The Democrats have been holding their primaries and caucuses since January 2004. The expected favourite was the former governor of Vermont, Howard Dean. The other runners included John Edwards, John Kerry, Dick Gephardt and Al Sharpton.
The first real test of the party’s intentions came in the causus at Iowa. Here an unexpected result occurred. The favourite, Dean, did not do well at all and John Kerry gained most votes. In the first primary of the campaign, in New Hampshire, Kerry also won. This set the trend and up to Saturday 21st February, Kerry had won all but one of the states and is nearly there with regards to the number of delegates required for him to secure the presidential nomination for the Democrats. Kerry should get the party’s seal of approval on Super Tuesday (March 2nd).
After his defeat in Wisconsin, Dean dropped of the race. Kerry’s only real serious opponent is John Edwards but he is a long way off with regards to delegates needed (though Super Tuesday has more than 50% of the delegates ‘up for grabs’ so Edwards could still win though this seems highly unlikely).
So why did Dean crash and why has Kerry done do remarkably well when few even predicted he would be a front runner let alone the front runner?
Kerry won the first two votes (Iowa and New Hampshire) therefore he was on a winning role. Such momentum is very important in US politics as from the start Kerry was seen as a winner and Dean a loser, despite Dean starting out the Democrat campaign as the clear favourite.
Dean’s presentation of himself was criticised in January and he did not make up this lost ground. He preferred to criticise his opponents rather than concentrate on his own policies – now seen as a mistake. He was immediately labelled by America’s media as the man with no policies except to criticise the policies of others.
His reaction to defeat in Iowa and New Hampshire was seen as being too much full of bravado and ‘we’re going to whip them at the next vote’. By the time his team had re-assessed what was going on, Dean’s image had suffered too much – so much so that the original favourite failed to win any state before dropping out of the race.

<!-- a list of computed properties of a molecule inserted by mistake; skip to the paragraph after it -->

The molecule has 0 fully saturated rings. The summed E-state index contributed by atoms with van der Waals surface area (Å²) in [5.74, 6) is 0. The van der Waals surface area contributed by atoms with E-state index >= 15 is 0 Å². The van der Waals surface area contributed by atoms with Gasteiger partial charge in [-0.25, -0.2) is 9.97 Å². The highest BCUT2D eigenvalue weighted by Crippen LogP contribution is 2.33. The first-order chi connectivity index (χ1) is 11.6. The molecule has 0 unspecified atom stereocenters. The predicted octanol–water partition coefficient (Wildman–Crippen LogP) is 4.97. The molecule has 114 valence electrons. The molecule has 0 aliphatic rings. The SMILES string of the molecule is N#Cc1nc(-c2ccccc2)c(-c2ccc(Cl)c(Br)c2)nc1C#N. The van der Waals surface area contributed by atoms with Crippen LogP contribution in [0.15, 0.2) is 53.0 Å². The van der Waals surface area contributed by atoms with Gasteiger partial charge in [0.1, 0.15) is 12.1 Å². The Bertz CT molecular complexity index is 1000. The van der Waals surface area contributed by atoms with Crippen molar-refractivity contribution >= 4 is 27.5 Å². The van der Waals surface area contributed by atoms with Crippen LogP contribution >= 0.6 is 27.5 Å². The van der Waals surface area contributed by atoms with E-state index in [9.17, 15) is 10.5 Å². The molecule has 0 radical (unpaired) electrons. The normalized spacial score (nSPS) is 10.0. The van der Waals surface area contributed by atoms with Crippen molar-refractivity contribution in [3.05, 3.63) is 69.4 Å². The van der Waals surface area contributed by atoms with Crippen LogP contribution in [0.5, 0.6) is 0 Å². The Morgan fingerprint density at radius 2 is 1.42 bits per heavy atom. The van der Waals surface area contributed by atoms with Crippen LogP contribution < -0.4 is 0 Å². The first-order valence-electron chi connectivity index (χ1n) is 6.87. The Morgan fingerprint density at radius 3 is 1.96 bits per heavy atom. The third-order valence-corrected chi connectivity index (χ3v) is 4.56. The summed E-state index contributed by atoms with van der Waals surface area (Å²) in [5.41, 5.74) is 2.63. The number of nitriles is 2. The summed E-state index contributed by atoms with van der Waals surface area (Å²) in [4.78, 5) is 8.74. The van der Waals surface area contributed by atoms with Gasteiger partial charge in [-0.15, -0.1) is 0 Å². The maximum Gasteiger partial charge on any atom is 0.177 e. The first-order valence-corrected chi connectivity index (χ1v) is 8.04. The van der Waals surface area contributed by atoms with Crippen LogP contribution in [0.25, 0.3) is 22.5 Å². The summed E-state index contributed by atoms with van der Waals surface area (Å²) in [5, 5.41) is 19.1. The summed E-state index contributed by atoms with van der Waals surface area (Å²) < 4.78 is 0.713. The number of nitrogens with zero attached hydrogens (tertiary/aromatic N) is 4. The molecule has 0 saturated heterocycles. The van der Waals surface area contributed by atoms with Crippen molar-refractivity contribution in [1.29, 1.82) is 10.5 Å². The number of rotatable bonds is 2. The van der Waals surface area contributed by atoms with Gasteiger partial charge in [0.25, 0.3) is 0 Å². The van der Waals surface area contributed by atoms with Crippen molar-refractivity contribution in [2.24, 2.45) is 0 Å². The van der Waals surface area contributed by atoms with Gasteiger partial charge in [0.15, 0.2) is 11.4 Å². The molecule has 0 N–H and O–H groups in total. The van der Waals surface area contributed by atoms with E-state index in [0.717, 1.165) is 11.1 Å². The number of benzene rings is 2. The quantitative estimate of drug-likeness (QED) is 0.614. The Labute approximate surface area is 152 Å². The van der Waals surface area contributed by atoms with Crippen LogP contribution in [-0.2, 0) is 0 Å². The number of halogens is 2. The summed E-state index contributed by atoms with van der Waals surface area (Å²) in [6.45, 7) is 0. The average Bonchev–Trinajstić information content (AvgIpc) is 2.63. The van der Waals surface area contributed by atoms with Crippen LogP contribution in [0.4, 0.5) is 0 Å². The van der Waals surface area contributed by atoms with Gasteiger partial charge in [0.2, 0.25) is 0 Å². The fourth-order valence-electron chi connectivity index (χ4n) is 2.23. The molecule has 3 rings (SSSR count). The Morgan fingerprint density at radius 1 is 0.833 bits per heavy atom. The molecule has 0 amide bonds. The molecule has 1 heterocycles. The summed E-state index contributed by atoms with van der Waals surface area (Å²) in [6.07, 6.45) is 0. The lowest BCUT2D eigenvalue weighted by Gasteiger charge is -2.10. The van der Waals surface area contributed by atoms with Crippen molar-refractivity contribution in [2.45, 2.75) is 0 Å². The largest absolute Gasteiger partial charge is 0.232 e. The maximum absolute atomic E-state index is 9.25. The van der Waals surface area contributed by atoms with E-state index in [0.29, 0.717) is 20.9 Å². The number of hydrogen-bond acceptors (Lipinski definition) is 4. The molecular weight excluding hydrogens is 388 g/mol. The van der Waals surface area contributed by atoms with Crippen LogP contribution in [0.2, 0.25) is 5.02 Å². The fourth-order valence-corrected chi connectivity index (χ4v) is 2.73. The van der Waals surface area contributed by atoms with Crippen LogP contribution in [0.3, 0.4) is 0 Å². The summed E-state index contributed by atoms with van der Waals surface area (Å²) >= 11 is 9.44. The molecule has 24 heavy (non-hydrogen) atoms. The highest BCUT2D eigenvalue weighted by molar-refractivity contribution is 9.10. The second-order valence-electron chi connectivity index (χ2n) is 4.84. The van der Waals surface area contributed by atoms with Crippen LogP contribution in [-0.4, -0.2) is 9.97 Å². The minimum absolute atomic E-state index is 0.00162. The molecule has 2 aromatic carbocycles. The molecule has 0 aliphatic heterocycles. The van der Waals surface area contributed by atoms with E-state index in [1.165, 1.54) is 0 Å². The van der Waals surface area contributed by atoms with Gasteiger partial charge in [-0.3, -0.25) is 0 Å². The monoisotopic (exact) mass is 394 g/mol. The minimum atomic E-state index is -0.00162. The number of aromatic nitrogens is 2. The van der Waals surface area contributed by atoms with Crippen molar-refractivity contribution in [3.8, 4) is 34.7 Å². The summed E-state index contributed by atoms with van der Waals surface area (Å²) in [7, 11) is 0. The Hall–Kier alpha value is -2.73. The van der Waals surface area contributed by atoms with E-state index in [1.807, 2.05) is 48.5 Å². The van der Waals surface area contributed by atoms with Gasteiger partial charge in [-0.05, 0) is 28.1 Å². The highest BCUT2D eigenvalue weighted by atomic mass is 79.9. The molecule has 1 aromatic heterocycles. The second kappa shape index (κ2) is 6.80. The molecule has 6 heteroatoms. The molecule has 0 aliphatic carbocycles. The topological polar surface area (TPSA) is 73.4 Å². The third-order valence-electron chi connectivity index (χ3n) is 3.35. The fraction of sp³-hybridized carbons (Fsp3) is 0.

Kerry has a clean record in politics. He is also a Vietnam war veteran with bravery medals to his name. Former comrades have publicly endorsed him as a real leader. Even his anti-war stance after his service was not held against him as he had been there and had a right to comment on what he felt.
Kerry also has access to money though he has said that he will not touch his wife’s fortune.
Kerry’s presentation of himself has become more and more assured as time has progressed. He is now a good speaker on stage, whereas before he could be too wooden. Commentators have stated that people can relate to him more as his campaign has progressed.
Even the merest hint of scandal with a young lady has not yet damaged him. The accusation that he had a two-year affair with someone much younger than himself did not even make the tabloids front page in America and the American broadsheets chose to ignore it. The ‘scandal’ received more news coverage in the UK that in USA. Why? Possibly because it does not matter but also the story came out just at the time when the US papers announced that the Republicans had put up £54 million (about $100 million) to attack Kerry on the assumption that he would win the Democrats nomination. In one sense, America half-expected a ‘scandal’ to break, so it would appear that Kerry, in the eyes of the public, still has a clean background.
Kerry’s only viable opponent is John Edwards – but he is so far behind in the delegates/states count that his chances must be seen as minimal. However, he would be the perfect running mate for Kerry – the so-called “dream ticket”. Kerry is from the north, Edwards from the south; Kerry is the older statesman, Edwards could appeal to the young; both have access to money to help fund the actual election held in November; both have ‘electorability’ in the sense that they are beginning to be seen as charismatic. Neither man has made damaging comments against the other on a public stage – one reason why Howard Dean would barely be considered a running mate for Kerry as he has made negative personal comments about Kerry in public (though it could in theory still happen). If Kerry does get the Democrats green light on March 2nd, it will give the party near enough eight months to put together an election campaign at a time when President Bush’s popularity looks to be dipping.
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